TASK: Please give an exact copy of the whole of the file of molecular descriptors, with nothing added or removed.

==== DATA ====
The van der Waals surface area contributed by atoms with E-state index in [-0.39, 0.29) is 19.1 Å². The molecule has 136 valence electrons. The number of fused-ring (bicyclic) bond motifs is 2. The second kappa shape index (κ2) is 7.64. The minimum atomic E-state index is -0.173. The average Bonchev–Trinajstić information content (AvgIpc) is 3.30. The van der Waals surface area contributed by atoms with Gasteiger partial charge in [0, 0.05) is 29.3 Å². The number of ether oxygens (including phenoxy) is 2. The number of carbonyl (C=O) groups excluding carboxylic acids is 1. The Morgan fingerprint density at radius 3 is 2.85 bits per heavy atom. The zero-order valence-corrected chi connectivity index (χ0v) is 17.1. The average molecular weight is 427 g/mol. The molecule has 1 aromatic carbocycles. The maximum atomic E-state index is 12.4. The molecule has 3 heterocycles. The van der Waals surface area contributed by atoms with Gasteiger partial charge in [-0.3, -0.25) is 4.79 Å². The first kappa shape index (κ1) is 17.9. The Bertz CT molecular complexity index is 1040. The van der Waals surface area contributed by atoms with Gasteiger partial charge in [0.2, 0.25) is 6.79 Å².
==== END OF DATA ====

The van der Waals surface area contributed by atoms with E-state index in [-0.39, 0.29) is 19.1 Å². The molecule has 136 valence electrons. The number of fused-ring (bicyclic) bond motifs is 2. The second kappa shape index (κ2) is 7.64. The minimum atomic E-state index is -0.173. The average Bonchev–Trinajstić information content (AvgIpc) is 3.30. The van der Waals surface area contributed by atoms with Gasteiger partial charge in [0, 0.05) is 29.3 Å². The number of ether oxygens (including phenoxy) is 2. The number of carbonyl (C=O) groups excluding carboxylic acids is 1. The Morgan fingerprint density at radius 3 is 2.85 bits per heavy atom. The zero-order valence-corrected chi connectivity index (χ0v) is 17.1. The average molecular weight is 427 g/mol. The molecule has 1 aromatic carbocycles. The maximum atomic E-state index is 12.4. The molecule has 3 heterocycles. The van der Waals surface area contributed by atoms with Gasteiger partial charge in [-0.3, -0.25) is 4.79 Å². The first kappa shape index (κ1) is 17.9. The Bertz CT molecular complexity index is 1040. The van der Waals surface area contributed by atoms with Gasteiger partial charge in [0.2, 0.25) is 6.79 Å².